Individual Differences and Abilities
The last series of two articles addressed individual differences and abilities related to technology. Luke argued that a significant portion of the population is often neglected from online learning environments. He provided an overview of an inclusion study and suggested principles that would address accessibility for all learners. Babaeva and Voiskounsky addressed individual abilities from the perspective of IT-giftedness. They described a dynamic approach where intelligence, social skills and personality traits of professional software engineers were analyzed. From this analysis they suggested how these traits might be used to develop IT-giftedness in children and adolescents.
Product and Project Reviews
This issue also contained a combination of three reviews of technology products and integration efforts. Alevizou compared digital versions of Encyclopedia Britannica and Microsoft Encarta in light of encyclopedia publishers’ drive to re-establish their position in the information age. Research recommendations were suggested to inform the use of comparison elements in terms of technology literacy and preferences of the ultimate users. Area provided a review of the Virtual Network for Adult People Education (RedVEDA) project. The project goals were to train teachers in the use new technologies and technology-enhanced curriculum materials. The project team fell short of goals to sustain implementation, however had success with the initial teachers. Important learnings included:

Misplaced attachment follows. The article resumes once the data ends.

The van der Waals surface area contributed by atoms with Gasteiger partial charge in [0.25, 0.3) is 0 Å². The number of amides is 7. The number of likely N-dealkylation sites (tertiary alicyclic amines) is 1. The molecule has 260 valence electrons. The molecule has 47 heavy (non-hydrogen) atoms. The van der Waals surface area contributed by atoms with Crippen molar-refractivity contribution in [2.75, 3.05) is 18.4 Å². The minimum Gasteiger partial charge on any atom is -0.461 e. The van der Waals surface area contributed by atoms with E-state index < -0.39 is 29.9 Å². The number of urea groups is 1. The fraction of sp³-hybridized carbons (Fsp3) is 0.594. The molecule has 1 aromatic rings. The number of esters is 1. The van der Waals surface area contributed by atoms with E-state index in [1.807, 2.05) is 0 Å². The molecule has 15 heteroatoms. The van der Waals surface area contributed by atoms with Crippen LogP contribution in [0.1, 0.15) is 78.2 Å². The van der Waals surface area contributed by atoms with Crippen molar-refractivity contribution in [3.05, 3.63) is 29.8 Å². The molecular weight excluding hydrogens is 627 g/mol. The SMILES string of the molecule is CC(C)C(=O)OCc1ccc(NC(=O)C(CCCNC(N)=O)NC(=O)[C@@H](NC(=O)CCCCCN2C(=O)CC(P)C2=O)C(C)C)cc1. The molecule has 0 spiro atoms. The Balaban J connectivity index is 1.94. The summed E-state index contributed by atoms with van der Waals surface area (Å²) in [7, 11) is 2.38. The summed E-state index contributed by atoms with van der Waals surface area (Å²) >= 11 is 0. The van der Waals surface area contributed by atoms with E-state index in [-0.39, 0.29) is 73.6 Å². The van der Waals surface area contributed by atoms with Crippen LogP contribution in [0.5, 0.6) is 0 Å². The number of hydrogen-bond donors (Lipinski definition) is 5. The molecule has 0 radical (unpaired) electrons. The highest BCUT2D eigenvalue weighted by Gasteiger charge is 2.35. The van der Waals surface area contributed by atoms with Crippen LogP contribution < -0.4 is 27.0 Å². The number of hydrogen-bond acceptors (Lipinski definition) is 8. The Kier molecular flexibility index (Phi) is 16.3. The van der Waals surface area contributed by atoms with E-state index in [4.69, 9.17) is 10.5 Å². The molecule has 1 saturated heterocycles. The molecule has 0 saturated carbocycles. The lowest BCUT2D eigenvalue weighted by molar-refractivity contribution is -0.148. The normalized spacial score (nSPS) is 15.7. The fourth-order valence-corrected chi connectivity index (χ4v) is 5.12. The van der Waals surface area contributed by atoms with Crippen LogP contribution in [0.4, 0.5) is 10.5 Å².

Finally, Tiedemann commented on 15 delivery options and software applications for distance learning. A summary of developing versus buying decisions was provided as well as a discussion of development and delivery issues. Together these reviews provided guidance on the types of issues to consider when making product and implementation projects decisions.
Assumptions are made that integrating technology into learning radically changes the way we design instruction, teach, and learn. The body of literature is growing and represents only a fraction of development and research efforts currently underway. Technology is widely used in a variety of educational and performance support situations. Educators, researchers, and learners are forming opinions and practices based on their experiences.